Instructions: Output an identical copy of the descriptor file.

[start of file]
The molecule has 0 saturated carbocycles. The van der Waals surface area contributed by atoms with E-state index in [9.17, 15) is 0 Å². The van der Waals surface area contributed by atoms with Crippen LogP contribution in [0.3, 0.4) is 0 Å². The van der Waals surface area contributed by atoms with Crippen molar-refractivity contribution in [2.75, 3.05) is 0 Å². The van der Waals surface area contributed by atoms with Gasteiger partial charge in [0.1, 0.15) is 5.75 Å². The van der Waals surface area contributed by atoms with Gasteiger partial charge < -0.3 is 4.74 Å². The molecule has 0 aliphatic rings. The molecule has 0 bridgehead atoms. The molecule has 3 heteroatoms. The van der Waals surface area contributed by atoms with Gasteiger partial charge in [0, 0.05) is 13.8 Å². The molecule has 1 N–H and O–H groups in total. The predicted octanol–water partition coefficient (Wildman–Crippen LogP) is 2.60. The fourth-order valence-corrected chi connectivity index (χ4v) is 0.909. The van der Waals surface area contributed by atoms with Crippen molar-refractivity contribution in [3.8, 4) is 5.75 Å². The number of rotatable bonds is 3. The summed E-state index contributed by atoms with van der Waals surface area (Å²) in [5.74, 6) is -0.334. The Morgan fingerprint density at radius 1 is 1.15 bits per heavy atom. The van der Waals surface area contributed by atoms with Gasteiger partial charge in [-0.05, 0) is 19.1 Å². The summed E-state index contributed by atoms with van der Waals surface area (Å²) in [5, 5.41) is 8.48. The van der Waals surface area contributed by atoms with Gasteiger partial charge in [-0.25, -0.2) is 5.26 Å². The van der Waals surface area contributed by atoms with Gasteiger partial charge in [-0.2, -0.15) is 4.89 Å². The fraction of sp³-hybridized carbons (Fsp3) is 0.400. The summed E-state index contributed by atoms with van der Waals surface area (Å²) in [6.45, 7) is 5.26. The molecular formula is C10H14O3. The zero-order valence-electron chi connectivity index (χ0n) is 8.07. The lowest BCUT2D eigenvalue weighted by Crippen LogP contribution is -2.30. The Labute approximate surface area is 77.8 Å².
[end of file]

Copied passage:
The molecule has 0 saturated carbocycles. The van der Waals surface area contributed by atoms with E-state index in [9.17, 15) is 0 Å². The van der Waals surface area contributed by atoms with Crippen LogP contribution in [0.3, 0.4) is 0 Å². The van der Waals surface area contributed by atoms with Crippen molar-refractivity contribution in [2.75, 3.05) is 0 Å². The van der Waals surface area contributed by atoms with Gasteiger partial charge in [0.1, 0.15) is 5.75 Å². The van der Waals surface area contributed by atoms with Gasteiger partial charge < -0.3 is 4.74 Å². The molecule has 0 aliphatic rings. The molecule has 0 bridgehead atoms. The molecule has 3 heteroatoms. The van der Waals surface area contributed by atoms with Gasteiger partial charge in [0, 0.05) is 13.8 Å². The molecule has 1 N–H and O–H groups in total. The predicted octanol–water partition coefficient (Wildman–Crippen LogP) is 2.60. The fourth-order valence-corrected chi connectivity index (χ4v) is 0.909. The van der Waals surface area contributed by atoms with Crippen molar-refractivity contribution in [3.8, 4) is 5.75 Å². The number of rotatable bonds is 3. The summed E-state index contributed by atoms with van der Waals surface area (Å²) in [5.74, 6) is -0.334. The Morgan fingerprint density at radius 1 is 1.15 bits per heavy atom. The van der Waals surface area contributed by atoms with Gasteiger partial charge in [-0.05, 0) is 19.1 Å². The summed E-state index contributed by atoms with van der Waals surface area (Å²) in [5, 5.41) is 8.48. The van der Waals surface area contributed by atoms with Gasteiger partial charge in [-0.25, -0.2) is 5.26 Å². The van der Waals surface area contributed by atoms with Gasteiger partial charge in [-0.2, -0.15) is 4.89 Å². The fraction of sp³-hybridized carbons (Fsp3) is 0.400. The summed E-state index contributed by atoms with van der Waals surface area (Å²) in [6.45, 7) is 5.26. The molecular formula is C10H14O3. The zero-order valence-electron chi connectivity index (χ0n) is 8.07. The lowest BCUT2D eigenvalue weighted by Crippen LogP contribution is -2.30. The Labute approximate surface area is 77.8 Å².